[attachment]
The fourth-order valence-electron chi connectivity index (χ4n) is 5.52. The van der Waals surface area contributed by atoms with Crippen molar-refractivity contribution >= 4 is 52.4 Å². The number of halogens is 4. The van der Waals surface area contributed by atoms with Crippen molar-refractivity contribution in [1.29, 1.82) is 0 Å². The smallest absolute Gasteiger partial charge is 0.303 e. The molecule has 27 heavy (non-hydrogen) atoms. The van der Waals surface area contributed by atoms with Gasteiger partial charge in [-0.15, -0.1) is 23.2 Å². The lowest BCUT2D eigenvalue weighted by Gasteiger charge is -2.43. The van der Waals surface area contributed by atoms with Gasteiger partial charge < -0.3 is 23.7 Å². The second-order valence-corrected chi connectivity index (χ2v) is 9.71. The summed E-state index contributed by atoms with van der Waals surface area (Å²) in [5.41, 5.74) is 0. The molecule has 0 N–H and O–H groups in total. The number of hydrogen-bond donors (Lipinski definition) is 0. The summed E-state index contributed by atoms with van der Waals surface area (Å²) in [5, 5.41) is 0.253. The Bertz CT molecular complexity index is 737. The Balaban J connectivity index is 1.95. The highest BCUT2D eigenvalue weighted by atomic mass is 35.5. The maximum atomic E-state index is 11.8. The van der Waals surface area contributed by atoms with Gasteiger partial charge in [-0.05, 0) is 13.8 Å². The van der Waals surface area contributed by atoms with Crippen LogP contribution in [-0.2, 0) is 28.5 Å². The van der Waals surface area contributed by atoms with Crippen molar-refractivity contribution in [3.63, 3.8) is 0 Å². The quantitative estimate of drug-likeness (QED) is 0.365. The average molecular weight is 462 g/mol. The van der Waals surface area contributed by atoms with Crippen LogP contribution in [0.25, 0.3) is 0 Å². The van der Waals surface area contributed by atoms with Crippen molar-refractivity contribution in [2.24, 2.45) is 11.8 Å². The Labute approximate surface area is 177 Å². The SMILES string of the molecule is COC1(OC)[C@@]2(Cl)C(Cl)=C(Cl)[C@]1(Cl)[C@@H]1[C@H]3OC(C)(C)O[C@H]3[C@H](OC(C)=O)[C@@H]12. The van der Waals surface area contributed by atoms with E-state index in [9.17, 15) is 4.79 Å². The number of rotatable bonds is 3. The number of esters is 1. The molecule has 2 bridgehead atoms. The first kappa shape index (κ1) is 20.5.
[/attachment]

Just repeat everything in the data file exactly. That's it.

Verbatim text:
The fourth-order valence-electron chi connectivity index (χ4n) is 5.52. The van der Waals surface area contributed by atoms with Crippen molar-refractivity contribution >= 4 is 52.4 Å². The number of halogens is 4. The van der Waals surface area contributed by atoms with Crippen molar-refractivity contribution in [1.29, 1.82) is 0 Å². The smallest absolute Gasteiger partial charge is 0.303 e. The molecule has 27 heavy (non-hydrogen) atoms. The van der Waals surface area contributed by atoms with Gasteiger partial charge in [-0.15, -0.1) is 23.2 Å². The lowest BCUT2D eigenvalue weighted by Gasteiger charge is -2.43. The van der Waals surface area contributed by atoms with Gasteiger partial charge < -0.3 is 23.7 Å². The second-order valence-corrected chi connectivity index (χ2v) is 9.71. The summed E-state index contributed by atoms with van der Waals surface area (Å²) in [5.41, 5.74) is 0. The molecule has 0 N–H and O–H groups in total. The number of hydrogen-bond donors (Lipinski definition) is 0. The summed E-state index contributed by atoms with van der Waals surface area (Å²) in [5, 5.41) is 0.253. The Bertz CT molecular complexity index is 737. The Balaban J connectivity index is 1.95. The highest BCUT2D eigenvalue weighted by atomic mass is 35.5. The maximum atomic E-state index is 11.8. The van der Waals surface area contributed by atoms with Gasteiger partial charge in [-0.05, 0) is 13.8 Å². The van der Waals surface area contributed by atoms with Crippen LogP contribution in [-0.2, 0) is 28.5 Å². The van der Waals surface area contributed by atoms with Crippen molar-refractivity contribution in [3.63, 3.8) is 0 Å². The quantitative estimate of drug-likeness (QED) is 0.365. The average molecular weight is 462 g/mol. The van der Waals surface area contributed by atoms with Crippen LogP contribution in [0.25, 0.3) is 0 Å². The van der Waals surface area contributed by atoms with Crippen molar-refractivity contribution in [2.24, 2.45) is 11.8 Å². The Labute approximate surface area is 177 Å². The SMILES string of the molecule is COC1(OC)[C@@]2(Cl)C(Cl)=C(Cl)[C@]1(Cl)[C@@H]1[C@H]3OC(C)(C)O[C@H]3[C@H](OC(C)=O)[C@@H]12. The van der Waals surface area contributed by atoms with E-state index in [9.17, 15) is 4.79 Å². The number of rotatable bonds is 3. The number of esters is 1. The molecule has 2 bridgehead atoms. The first kappa shape index (κ1) is 20.5.